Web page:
The attachment of ubiquitin to target proteins regulates a wide range of physiological processes, such as the cell cycle, apoptosis, DNA repair, and receptor signaling. These diverse functions originate, at least in part, from the diverse ways by which ubiquitin can be attached to target proteins. Target proteins may be tagged with one or several individual ubiquitin molecules. Alternatively, the resulting conjugates may undergo further rounds of modification leading to polymeric ubiquitin chains. These chains are linked through isopeptide bonds between the C-terminus of one ubiquitin molecule and a primary amino group on the next molecule. Ubiquitin contains seven lysine residues and a free amino-terminus, so the chains can have many different topologies and, therefore, different functions.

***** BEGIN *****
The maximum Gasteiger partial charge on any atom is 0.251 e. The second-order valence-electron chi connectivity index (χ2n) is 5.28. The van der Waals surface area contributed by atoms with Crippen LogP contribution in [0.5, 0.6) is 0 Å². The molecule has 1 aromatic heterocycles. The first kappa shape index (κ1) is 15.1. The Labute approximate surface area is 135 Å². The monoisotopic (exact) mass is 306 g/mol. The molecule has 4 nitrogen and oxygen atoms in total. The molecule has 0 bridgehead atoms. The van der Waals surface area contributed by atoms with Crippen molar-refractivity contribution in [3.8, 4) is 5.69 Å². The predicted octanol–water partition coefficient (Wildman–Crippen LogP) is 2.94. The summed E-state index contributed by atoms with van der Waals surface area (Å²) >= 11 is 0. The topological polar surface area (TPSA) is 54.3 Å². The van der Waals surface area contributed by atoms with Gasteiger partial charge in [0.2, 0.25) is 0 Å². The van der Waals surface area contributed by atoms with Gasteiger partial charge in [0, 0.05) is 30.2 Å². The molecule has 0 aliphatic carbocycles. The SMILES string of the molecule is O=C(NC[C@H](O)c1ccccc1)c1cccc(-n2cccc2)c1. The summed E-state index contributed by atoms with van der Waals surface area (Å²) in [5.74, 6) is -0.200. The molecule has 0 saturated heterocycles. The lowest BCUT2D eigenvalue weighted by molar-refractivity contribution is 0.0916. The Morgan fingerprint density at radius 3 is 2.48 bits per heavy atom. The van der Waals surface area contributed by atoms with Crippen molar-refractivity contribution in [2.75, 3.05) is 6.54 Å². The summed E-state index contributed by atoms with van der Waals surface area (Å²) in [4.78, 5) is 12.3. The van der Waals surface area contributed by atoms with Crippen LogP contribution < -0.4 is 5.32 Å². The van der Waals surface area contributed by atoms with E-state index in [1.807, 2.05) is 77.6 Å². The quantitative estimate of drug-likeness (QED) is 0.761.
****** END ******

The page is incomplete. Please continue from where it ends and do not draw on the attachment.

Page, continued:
The ubiquitination machinery thus needs to be highly specific in the selection of target proteins, in the selection of ubiquitination sites on these target proteins, and in the formation of isopeptide linkages.  Our lab in interested in uncovering the chemical and structural mechanisms encoding these various layers of specificity. Our studies will not only allow us to understand the various physiological functions of ubiquitin, but also to ultimately manipulate distinct pathways using drugs. The potential of harnessing the ubiquitin system for therapeutic benefit has been widely recognized due to the clinical effectiveness of the proteasome inhibitor Bortezomib / Velcade (Millennium /Takeda) in the treatment of multiple myeloma and mantle cell lymphoma.